Olympic gold medallist Ross Rebagliati hopes that being allowed to visit his mother in California won’t be a pipe dream for much longer.

The high-profile snowboarder travelled to the Peace Arch border crossing on Wednesday to apply for a special waiver that allows Canadians convicted of a drug offence to enter the country.

He had to file the application even though the 45-year-old has never been charged – let alone convicted – of a drug offence. Or any other criminal offence, for that matter.

According to U.S. Customs and Border Protection officials, a drug offence includes simply “admitting to drug use,” and Rebagliati’s name is inexorably linked to marijuana use due to testing positive for THC shortly after winning the inaugural giant slalom competition at the 1998 Nagano Games.

Rebagliati, a medical cannabis advocate who now runs a dispensary called Ross' Gold in Kelowna, said he was last denied entry a few years ago when he and his young family were turned back during a trip to visit his mother, who spends her winters down south.

He decided to spend US$585 (nearly C$800) to apply for an I-192 U.S. Waiver of Inadmissibility that would allow him to cross the border, though there is no guarantee he’ll be approved and the maximum length of time it would be valid is only five years.

He said he is “optimistic” he’ll be approved and expects to hear back about his application in four to six months.

“There could be some issues revolving around my business Ross’ Gold and what it entails,” said Rebagliati. “I’m not the average guy applying for a waiver. You can easily Google me and see what I’m up to, but at the same time things are changing quickly.”

Although marijuana remains illegal under the U.S.-wide Controlled Drugs and Substances Act, nine states and Washington, D.C. have legalized adult-use recreational marijuana, and 28 states have approved medical marijuana programs. The federal Canadian government has promised to legalize recreational weed by July 1, 2018.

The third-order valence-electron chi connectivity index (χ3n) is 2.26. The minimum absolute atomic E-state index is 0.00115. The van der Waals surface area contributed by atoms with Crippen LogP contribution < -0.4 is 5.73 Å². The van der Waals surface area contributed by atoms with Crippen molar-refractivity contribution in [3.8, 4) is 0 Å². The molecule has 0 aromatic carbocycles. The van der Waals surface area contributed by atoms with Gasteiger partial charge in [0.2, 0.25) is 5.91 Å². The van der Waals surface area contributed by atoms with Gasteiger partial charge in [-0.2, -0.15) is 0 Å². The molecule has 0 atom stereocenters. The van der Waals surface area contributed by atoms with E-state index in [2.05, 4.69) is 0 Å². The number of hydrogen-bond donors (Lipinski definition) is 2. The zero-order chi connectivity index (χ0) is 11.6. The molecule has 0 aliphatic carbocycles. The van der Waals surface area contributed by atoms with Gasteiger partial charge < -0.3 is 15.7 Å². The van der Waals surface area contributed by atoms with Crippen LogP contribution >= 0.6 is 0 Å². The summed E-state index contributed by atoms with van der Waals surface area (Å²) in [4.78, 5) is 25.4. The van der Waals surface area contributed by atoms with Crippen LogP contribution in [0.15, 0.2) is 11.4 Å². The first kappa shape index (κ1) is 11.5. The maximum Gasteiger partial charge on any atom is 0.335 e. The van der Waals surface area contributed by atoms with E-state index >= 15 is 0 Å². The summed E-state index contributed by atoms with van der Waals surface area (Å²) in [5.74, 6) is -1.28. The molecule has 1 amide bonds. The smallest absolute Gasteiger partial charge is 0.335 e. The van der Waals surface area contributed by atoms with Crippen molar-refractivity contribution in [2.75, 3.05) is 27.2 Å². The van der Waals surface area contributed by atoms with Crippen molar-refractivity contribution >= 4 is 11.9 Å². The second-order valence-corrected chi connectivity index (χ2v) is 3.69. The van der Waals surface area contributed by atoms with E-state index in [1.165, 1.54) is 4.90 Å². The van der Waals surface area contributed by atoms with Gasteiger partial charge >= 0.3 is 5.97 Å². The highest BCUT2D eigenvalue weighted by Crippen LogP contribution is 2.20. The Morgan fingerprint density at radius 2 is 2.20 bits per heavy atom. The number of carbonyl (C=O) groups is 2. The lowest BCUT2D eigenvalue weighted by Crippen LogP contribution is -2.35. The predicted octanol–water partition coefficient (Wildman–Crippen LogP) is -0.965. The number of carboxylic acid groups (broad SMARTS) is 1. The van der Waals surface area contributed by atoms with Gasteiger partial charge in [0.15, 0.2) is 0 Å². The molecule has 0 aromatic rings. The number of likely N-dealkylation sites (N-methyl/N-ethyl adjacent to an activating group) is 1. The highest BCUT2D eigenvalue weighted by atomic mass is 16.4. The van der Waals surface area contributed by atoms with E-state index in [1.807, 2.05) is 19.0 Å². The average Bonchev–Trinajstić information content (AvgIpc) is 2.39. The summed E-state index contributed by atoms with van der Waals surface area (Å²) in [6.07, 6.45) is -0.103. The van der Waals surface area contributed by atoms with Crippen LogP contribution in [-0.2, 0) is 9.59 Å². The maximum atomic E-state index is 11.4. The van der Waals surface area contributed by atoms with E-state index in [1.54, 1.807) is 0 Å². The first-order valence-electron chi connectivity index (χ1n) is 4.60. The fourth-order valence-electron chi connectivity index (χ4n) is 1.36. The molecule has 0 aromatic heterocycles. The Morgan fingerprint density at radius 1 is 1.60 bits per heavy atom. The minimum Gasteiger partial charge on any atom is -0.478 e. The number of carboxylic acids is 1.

His lawyer, Len Saunders, said his client’s difficulties likely stem from an admission on "The Tonight Show with Jay Leno" nearly 20 years ago when he admitted to being a cannabis consumer. Rebagliati was famously stripped of his medal after his failed drug test, which he blamed on second-hand smoke inhaled at a party, but it was returned a few days later because marijuana wasn't actually on the list of banned anti-doping drugs at the time.

Saunders said anyone who is asked at the border if they’ve ever smoked pot is automatically barred from entering the U.S. for life.

“As an attorney, I can’t advise people to lie but what I can tell them is they are under no obligation to answer that question,” said Saunders. “If you say you don’t want to answer that question, you have every right to do that, and the worst thing that will happen is you will be denied entry at that date but you can always come back on a subsequent day and seek entry.”

Rebagliati said it’s been “depressing” to have been unable to travel freely to a country he used to spend a lot of time in.

“As a younger guy, I spent a lot of time in the U.S. training and racing and surfing and enjoying the great western states,” he told CTV News. “It was a big blow to my psyche getting … lumped into the criminal realm of things and not being allowed to travel into the States.”